The pain and hopelessness is written all over their faces. When millions of mothers and fathers are still having to leave home to look for jobs where pay is equivalent to slavery and unbearable hours in a country with an incredible economy and power...you just know something is wrong.
Yes, and it's been happening in many places in the course of 'modern development'. Something is indeed wrong, but it's not just in China, it's in the nature of the concept of 'modernization', and of modernity itself.
I agree but what can be done when you have so so so many people? Do you think they should have a monthly living wage provided by the government? What did the people in olden times do?
@Ishmael: "Something is indeed wrong, but it's not just in China"
I'd still argue that there is something inherently China specific about this when it happens in China.
Chinese would be first to argue that there is no one-size-fits-all solution (to anything), and neither is there one-size-fits-all cause.
China has not, since revolution anyway, been pillaged and looted by western powers like some other countries, and not much about the current situation can be honestly blamed on more distant past - even if Chinese debate would go back to opium wars and national humiliation.
Rather, I blame lot of the development and growth in China on western globalization. Take that out of equation, and China would have even less. This is unlike in some other "poor" countries.
Also China has a supposedly strong central government, that other countries often lack. Yet it fails to deliver.
On a more human note, I often wonder, that there must have been something that drove people to migrate to these remote areas in mountains or elsewhere.
What were they looking for, and would that now be available elsewhere.
The house pictured in OP video is a castle compared to what my wife's family home is, for example. Yet the sole surviving grandmother still lives there, and refuses to move out to live with her chidren and their families, despite there being three of those.
Relative to many others, and thanks to the media focus on this one kid out of millions, my guess is that Ice Boy will do okay. I wonder how many of those who have been touched by this story (and by what was apparently simply a lucky photograph) will bother to do anything for anybody else not in the story, who may well be in worse conditions.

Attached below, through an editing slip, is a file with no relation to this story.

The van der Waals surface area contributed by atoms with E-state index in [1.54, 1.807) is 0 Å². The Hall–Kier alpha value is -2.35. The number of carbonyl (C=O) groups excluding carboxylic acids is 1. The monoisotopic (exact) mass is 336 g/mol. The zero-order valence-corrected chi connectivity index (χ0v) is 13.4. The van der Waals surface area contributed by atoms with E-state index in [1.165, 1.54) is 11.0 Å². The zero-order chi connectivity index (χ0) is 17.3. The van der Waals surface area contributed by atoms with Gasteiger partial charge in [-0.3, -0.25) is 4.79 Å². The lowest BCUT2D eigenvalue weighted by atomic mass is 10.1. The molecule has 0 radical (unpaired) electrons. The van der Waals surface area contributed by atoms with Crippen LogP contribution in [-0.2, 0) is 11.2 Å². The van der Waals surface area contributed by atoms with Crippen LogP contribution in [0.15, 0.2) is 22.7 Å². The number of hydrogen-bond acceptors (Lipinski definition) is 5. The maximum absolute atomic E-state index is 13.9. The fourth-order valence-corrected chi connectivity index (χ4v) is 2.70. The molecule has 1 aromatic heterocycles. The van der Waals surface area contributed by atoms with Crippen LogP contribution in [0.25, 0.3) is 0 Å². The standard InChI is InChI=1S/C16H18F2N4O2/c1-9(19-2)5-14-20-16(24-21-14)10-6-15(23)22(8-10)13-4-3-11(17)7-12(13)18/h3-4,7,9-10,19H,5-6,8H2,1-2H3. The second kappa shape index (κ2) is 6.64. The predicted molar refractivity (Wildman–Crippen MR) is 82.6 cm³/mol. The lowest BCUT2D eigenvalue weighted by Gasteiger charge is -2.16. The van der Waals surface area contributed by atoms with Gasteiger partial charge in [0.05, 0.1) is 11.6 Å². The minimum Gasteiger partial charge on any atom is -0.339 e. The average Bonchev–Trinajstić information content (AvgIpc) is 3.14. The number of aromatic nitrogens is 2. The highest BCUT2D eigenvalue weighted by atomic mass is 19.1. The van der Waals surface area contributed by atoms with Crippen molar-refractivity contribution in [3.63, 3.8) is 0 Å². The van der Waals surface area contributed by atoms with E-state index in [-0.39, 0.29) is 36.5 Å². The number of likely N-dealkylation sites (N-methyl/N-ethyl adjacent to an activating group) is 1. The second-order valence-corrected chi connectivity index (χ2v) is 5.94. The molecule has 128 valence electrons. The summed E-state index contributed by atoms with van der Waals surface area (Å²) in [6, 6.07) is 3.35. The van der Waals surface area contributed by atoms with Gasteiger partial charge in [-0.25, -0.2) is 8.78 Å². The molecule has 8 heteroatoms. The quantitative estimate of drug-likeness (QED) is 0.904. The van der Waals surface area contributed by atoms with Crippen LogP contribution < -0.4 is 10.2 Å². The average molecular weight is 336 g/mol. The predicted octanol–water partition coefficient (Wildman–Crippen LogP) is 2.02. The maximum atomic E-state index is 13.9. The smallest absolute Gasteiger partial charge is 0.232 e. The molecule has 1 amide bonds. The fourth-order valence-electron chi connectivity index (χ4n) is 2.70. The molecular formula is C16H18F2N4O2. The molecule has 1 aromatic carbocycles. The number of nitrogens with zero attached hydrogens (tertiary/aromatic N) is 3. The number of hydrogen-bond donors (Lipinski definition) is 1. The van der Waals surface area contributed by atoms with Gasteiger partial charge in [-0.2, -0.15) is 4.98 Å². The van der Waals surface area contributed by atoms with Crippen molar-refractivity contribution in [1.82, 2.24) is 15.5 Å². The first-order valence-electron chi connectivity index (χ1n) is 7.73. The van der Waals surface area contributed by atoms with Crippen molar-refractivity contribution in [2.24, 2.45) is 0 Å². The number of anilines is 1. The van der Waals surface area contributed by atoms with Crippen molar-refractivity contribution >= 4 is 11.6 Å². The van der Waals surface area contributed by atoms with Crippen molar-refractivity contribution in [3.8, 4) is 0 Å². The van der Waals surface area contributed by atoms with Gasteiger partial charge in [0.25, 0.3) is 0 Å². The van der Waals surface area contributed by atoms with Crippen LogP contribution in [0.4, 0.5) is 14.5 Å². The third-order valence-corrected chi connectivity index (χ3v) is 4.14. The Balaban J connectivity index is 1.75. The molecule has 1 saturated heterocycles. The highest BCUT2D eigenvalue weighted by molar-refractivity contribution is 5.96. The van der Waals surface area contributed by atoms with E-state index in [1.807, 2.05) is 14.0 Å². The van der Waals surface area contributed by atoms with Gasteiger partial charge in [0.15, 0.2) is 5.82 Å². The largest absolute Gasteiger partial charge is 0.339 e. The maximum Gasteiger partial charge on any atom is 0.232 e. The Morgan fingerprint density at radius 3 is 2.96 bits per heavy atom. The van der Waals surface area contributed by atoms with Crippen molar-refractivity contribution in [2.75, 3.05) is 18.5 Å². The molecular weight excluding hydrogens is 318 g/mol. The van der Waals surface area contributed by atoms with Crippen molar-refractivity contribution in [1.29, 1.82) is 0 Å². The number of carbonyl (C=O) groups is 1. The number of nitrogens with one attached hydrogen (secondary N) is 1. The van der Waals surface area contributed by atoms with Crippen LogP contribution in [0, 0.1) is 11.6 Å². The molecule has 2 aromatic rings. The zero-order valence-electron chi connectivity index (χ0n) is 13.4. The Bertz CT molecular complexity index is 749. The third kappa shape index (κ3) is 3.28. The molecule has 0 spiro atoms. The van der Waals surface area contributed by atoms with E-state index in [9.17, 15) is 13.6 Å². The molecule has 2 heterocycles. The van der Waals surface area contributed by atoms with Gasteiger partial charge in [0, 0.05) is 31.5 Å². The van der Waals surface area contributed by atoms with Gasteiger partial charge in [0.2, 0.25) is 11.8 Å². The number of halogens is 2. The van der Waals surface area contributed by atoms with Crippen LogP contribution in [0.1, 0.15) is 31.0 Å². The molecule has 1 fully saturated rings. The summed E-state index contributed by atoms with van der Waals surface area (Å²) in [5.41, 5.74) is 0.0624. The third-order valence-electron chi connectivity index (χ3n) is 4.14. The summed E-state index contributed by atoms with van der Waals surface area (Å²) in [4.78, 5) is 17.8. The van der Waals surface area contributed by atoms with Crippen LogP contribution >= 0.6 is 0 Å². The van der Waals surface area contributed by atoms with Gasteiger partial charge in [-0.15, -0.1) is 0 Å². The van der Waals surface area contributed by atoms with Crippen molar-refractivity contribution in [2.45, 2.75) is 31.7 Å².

On the topic of government support, a recent development from my wife's home village:
Some government money was available for poor households, which they had to sign up for during CNY, while most migrant workers were back home.
A good family friend of my wife's did this. Mother and father working in east coast, and two kids left behind in boarding schools and weekends with relatives.
So apparently this week it become possible to collect the government money, and the migrant workers have to return to collect the money in person.
Would have thought it could be just paid to bank accounts. Well, keeps the the trains running.
And not only that - the money comes with some arrangement with local bank, and in order to get the government money, the family has to first produce 10 000 RMB to the bank.
So yeah, the government supports but there are bottlenecks and (in my opinion perfectly avoidable) additional costs that eat into it.
so the scheme to help poor households is only available to families with 10k floating about... you're not desperately poor if you have 10k in cash!
They borrow that 10k, and try to pay back after they collect the government support.
I wonder if it constitutes a crime to act as a unlicensed bank like that, because I am usually the only one in this extended family with 10k floating around.
I see. My Grandad used to say "Never a borrower or a lender be". I once gave my in laws 10k towards a medical procedure, but they instead spent it buying a grave site! Talk about preparing for the worst!